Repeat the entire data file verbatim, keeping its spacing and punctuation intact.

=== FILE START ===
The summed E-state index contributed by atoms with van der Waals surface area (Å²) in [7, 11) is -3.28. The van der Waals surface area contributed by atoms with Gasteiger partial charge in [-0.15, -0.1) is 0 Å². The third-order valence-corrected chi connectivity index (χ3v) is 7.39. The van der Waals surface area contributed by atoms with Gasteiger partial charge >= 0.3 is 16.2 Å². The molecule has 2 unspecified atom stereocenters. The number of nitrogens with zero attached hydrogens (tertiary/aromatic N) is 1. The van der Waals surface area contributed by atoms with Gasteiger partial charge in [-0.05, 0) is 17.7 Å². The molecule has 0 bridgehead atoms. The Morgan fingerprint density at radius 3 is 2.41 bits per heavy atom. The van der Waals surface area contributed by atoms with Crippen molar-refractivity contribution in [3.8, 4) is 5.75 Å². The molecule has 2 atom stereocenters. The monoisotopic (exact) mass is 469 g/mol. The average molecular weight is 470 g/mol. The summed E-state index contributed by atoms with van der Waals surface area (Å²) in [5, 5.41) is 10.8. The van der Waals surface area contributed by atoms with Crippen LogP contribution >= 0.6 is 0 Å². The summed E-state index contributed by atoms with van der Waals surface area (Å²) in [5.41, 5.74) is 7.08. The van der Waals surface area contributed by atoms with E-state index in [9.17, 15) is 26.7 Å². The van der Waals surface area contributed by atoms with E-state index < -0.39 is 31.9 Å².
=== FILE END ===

The summed E-state index contributed by atoms with van der Waals surface area (Å²) in [7, 11) is -3.28. The van der Waals surface area contributed by atoms with Gasteiger partial charge in [-0.15, -0.1) is 0 Å². The third-order valence-corrected chi connectivity index (χ3v) is 7.39. The van der Waals surface area contributed by atoms with Gasteiger partial charge >= 0.3 is 16.2 Å². The molecule has 2 unspecified atom stereocenters. The number of nitrogens with zero attached hydrogens (tertiary/aromatic N) is 1. The van der Waals surface area contributed by atoms with Gasteiger partial charge in [-0.05, 0) is 17.7 Å². The molecule has 0 bridgehead atoms. The Morgan fingerprint density at radius 3 is 2.41 bits per heavy atom. The van der Waals surface area contributed by atoms with Crippen molar-refractivity contribution in [3.8, 4) is 5.75 Å². The molecule has 2 atom stereocenters. The monoisotopic (exact) mass is 469 g/mol. The average molecular weight is 470 g/mol. The summed E-state index contributed by atoms with van der Waals surface area (Å²) in [5, 5.41) is 10.8. The van der Waals surface area contributed by atoms with Crippen LogP contribution >= 0.6 is 0 Å². The summed E-state index contributed by atoms with van der Waals surface area (Å²) in [5.41, 5.74) is 7.08. The van der Waals surface area contributed by atoms with E-state index in [9.17, 15) is 26.7 Å². The van der Waals surface area contributed by atoms with E-state index < -0.39 is 31.9 Å².